A salmonella outbreak that sickened 60 people in six states has been linked to pre-cut melon, according to a release from the Centers for Disease Control and Prevention. People reported contracting salmonella after eating pre-cut melon between April 30 and May 28. At least 31 of those affected have been hospitalized.
Salmonella is a very common cause of food poisoning. About 1.2 million people become sick each year in the U.S., with 23,000 people landing in the hospital and 450 people dying from the illness. This salmonella outbreak appears to have a high hospitalization rate, with over 50 percent of the affected patients hospitalized.
Salmonella infections are especially dangerous in young children or elderly people. The FDA reports that in the current outbreak, the youngest infected is an infant and the oldest is 97 years old. According to reports, Michigan tops the list with 32 people sickened, followed by Indiana (11), Missouri (10), and Illinois (six). There is also one reported illness in Ohio.
Most persons infected with salmonella develop symptoms within 12 to 72 hours after infection. Those symptoms often include fever, diarrhea, vomiting, and abdominal pain. The illness usually lasts 4 to 7 days and most persons recover without treatment. However, on rare occasions, the bacteria can cause arterial infections, endocarditis, and arthritis.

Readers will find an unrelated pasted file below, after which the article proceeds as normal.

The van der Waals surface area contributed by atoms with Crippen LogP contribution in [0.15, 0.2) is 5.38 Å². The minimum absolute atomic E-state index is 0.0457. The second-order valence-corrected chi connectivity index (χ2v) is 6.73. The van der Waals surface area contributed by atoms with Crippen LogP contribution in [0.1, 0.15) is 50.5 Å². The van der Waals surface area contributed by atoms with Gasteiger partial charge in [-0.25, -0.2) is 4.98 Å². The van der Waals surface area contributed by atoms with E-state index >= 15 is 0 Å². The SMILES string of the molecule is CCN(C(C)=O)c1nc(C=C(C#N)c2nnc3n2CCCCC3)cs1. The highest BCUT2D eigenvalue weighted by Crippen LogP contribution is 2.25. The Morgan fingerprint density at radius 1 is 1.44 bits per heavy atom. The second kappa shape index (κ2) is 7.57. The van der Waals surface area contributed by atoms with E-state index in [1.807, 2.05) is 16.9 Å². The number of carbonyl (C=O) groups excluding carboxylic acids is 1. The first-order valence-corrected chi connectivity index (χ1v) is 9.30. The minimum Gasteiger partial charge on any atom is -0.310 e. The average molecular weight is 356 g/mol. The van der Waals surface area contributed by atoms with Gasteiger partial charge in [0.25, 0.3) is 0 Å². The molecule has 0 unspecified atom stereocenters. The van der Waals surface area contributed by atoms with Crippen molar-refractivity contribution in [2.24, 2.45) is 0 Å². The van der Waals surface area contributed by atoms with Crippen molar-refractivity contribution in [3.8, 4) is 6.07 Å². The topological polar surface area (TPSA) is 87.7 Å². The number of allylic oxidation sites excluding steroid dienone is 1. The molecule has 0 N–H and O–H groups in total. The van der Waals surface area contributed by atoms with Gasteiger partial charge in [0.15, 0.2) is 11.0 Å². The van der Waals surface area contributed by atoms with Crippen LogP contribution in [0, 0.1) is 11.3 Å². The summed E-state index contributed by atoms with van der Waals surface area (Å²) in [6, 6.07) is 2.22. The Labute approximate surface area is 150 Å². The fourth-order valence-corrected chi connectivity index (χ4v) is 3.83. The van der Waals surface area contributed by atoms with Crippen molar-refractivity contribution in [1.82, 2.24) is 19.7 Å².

The pre-cut melon responsible for the current outbreak has been traced to a Caito Foods, LLC facility in Indianapolis, Ind. The company has now recalled its recalled its packages of pre-cut watermelon, honeydew melon, cantaloupe, and fresh-cut medley products containing these melons. The melon was sold in plastic clamshell containers at Costco, Jay C, Kroger, Payless Owen’s, Sprouts, Trader Joe’s, Walgreens, Walmart, and Whole Foods/Amazon.
Consumers are urged to throw away pre-cut melon that fall within the recall. People should not eat the recalled cut melon or fruit salad products, the CDC said. If you don’t remember where you bought pre-cut melon, don’t eat it and throw it away. Consumers with questions about the recall can call 844-467-7278, Monday through Friday, 7 a.m. to 11 p.m., Eastern time, Saturday and Sunday, 7 a.m. to 7 p.m. Eastern time.